Video services

Microsoft Sues TiVo Again

Hello, cable guys and gals. Welcome to today's look at what else is making waves in cable circles.

  • Microsoft Corp. (Nasdaq: MSFT) doubled down on its patent dispute with TiVo Inc. (Nasdaq: TIVO), filing a complaint at the U.S. International Trade Commission (USITC) seeking to block TiVo from importing DVRs. (See Microsoft Takes On TiVo .)

  • Five more towns in the United Kingdom have access to Virgin Media Inc. (Nasdaq: VMED)'s 100Mbit/s Docsis 3.0 service. (See Virgin Media CEO Disses DSL.)

  • After settling a complaint involving programming fees it pay to Comcast Corp. (Nasdaq: CMCSA, CMCSK) for its municipal cable operation, the city of San Bruno, Calif., says it'll save $1 million over the next six years. (See San Bruno Taps RGB for All-Digital.)

  • Broadband satellite firm Hughes Communications Inc. is apparently on the block.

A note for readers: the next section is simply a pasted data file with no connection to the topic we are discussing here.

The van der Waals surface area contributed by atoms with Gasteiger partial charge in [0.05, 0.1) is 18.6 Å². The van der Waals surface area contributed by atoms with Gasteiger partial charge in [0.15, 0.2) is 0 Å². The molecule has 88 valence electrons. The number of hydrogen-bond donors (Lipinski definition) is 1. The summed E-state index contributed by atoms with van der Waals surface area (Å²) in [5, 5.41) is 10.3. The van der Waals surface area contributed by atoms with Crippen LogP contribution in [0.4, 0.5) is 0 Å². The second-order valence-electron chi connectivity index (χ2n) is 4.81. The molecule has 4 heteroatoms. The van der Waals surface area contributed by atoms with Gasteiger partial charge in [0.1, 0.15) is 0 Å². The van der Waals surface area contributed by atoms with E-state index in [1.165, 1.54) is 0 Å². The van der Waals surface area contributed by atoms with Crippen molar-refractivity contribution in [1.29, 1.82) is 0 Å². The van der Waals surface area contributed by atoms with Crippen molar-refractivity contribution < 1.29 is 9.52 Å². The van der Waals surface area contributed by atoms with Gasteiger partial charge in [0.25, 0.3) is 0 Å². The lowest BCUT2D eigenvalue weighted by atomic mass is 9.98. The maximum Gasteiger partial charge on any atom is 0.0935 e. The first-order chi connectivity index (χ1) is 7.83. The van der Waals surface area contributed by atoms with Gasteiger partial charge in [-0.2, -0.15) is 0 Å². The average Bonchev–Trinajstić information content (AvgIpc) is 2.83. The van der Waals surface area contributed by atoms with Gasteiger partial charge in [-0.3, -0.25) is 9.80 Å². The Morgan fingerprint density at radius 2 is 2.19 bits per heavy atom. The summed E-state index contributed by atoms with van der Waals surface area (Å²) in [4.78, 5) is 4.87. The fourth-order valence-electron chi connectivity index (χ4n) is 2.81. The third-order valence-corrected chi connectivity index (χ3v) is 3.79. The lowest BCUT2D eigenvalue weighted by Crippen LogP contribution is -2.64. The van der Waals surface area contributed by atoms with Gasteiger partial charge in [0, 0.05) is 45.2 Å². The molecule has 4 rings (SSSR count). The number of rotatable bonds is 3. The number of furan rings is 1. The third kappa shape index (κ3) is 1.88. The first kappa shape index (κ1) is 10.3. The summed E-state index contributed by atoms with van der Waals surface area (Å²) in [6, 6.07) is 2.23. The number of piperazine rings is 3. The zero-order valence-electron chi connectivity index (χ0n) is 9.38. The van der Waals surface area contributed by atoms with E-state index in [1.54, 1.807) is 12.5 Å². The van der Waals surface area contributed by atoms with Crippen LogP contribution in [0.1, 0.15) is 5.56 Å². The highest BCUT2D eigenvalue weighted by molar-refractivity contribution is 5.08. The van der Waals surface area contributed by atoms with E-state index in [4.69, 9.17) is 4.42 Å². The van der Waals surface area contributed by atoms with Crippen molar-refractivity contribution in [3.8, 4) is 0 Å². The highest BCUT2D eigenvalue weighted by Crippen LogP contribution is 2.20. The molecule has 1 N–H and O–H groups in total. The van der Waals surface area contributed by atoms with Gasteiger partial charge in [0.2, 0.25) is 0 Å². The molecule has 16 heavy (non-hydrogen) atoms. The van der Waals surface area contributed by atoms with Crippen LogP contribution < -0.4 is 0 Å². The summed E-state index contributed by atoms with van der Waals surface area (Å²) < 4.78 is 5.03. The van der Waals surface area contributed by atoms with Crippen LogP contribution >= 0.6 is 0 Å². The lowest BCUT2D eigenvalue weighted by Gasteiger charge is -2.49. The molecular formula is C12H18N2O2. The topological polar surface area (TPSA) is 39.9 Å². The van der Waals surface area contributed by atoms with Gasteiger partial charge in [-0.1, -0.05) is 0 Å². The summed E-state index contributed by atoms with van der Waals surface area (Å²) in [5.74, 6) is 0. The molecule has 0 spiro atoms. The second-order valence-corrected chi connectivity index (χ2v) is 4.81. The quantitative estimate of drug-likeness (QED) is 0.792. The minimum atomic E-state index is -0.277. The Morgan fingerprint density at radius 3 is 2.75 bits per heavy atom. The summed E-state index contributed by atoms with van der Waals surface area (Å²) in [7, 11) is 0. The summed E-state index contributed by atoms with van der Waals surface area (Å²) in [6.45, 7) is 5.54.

• Look for Google (Nasdaq: GOOG) to use its $10 million acquisition of fflick to help Google TV users recommend programming to friends on social networks.

  • Fox Sports Chairman David Hill says he "absolutely" doesn't want to distribute NASCAR races online because of the ratings impact it could have on local Fox Broadcasting Co. affiliates.

  • If CNN, Fox News Channel, and MSNBC were equipped to deliver interactive TV applications, maybe this is the type of interactive content they would be able to offer during tonight's State of the Union Address. (See Comcast Claims Interactive Ad Success.)

  • U-verse Movies is the new brand for AT&T Inc. (NYSE: T)'s video-on-demand service. AT&T will reportedly wield the brand against movie rental rivals Redbox Automated Retail LLC and Netflix Inc. (Nasdaq: NFLX).

    — Steve Donohue, Special to Light Reading Cable

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